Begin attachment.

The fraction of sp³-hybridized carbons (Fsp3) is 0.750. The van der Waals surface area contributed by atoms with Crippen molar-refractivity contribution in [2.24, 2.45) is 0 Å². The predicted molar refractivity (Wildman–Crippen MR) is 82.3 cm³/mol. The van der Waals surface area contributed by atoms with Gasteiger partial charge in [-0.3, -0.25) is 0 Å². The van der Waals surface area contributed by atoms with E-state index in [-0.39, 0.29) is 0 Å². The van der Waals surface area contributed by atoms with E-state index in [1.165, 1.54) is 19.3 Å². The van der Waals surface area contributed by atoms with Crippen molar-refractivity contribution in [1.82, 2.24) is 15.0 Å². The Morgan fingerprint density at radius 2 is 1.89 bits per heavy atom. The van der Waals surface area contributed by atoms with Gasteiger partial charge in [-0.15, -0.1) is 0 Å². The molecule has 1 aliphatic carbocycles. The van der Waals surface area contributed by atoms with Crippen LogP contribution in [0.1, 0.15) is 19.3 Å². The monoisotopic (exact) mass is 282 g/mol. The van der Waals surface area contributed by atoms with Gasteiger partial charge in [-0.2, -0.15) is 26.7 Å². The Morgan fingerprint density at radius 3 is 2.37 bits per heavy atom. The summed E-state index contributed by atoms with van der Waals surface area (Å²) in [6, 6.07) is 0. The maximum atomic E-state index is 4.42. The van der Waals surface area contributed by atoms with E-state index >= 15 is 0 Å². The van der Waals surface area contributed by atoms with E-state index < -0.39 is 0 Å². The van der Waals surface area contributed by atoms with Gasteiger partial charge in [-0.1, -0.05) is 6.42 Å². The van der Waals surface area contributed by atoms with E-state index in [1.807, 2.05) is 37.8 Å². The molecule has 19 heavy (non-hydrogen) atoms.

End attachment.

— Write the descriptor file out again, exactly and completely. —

The fraction of sp³-hybridized carbons (Fsp3) is 0.750. The van der Waals surface area contributed by atoms with Crippen molar-refractivity contribution in [2.24, 2.45) is 0 Å². The predicted molar refractivity (Wildman–Crippen MR) is 82.3 cm³/mol. The van der Waals surface area contributed by atoms with Gasteiger partial charge in [-0.3, -0.25) is 0 Å². The van der Waals surface area contributed by atoms with E-state index in [-0.39, 0.29) is 0 Å². The van der Waals surface area contributed by atoms with E-state index in [1.165, 1.54) is 19.3 Å². The van der Waals surface area contributed by atoms with Crippen molar-refractivity contribution in [1.82, 2.24) is 15.0 Å². The Morgan fingerprint density at radius 2 is 1.89 bits per heavy atom. The van der Waals surface area contributed by atoms with Gasteiger partial charge in [-0.15, -0.1) is 0 Å². The molecule has 1 aliphatic carbocycles. The van der Waals surface area contributed by atoms with Crippen LogP contribution in [0.1, 0.15) is 19.3 Å². The monoisotopic (exact) mass is 282 g/mol. The van der Waals surface area contributed by atoms with Gasteiger partial charge in [-0.2, -0.15) is 26.7 Å². The Morgan fingerprint density at radius 3 is 2.37 bits per heavy atom. The summed E-state index contributed by atoms with van der Waals surface area (Å²) in [6, 6.07) is 0. The maximum atomic E-state index is 4.42. The van der Waals surface area contributed by atoms with E-state index >= 15 is 0 Å². The van der Waals surface area contributed by atoms with E-state index < -0.39 is 0 Å². The van der Waals surface area contributed by atoms with Gasteiger partial charge in [-0.1, -0.05) is 6.42 Å². The van der Waals surface area contributed by atoms with E-state index in [1.807, 2.05) is 37.8 Å². The molecule has 19 heavy (non-hydrogen) atoms.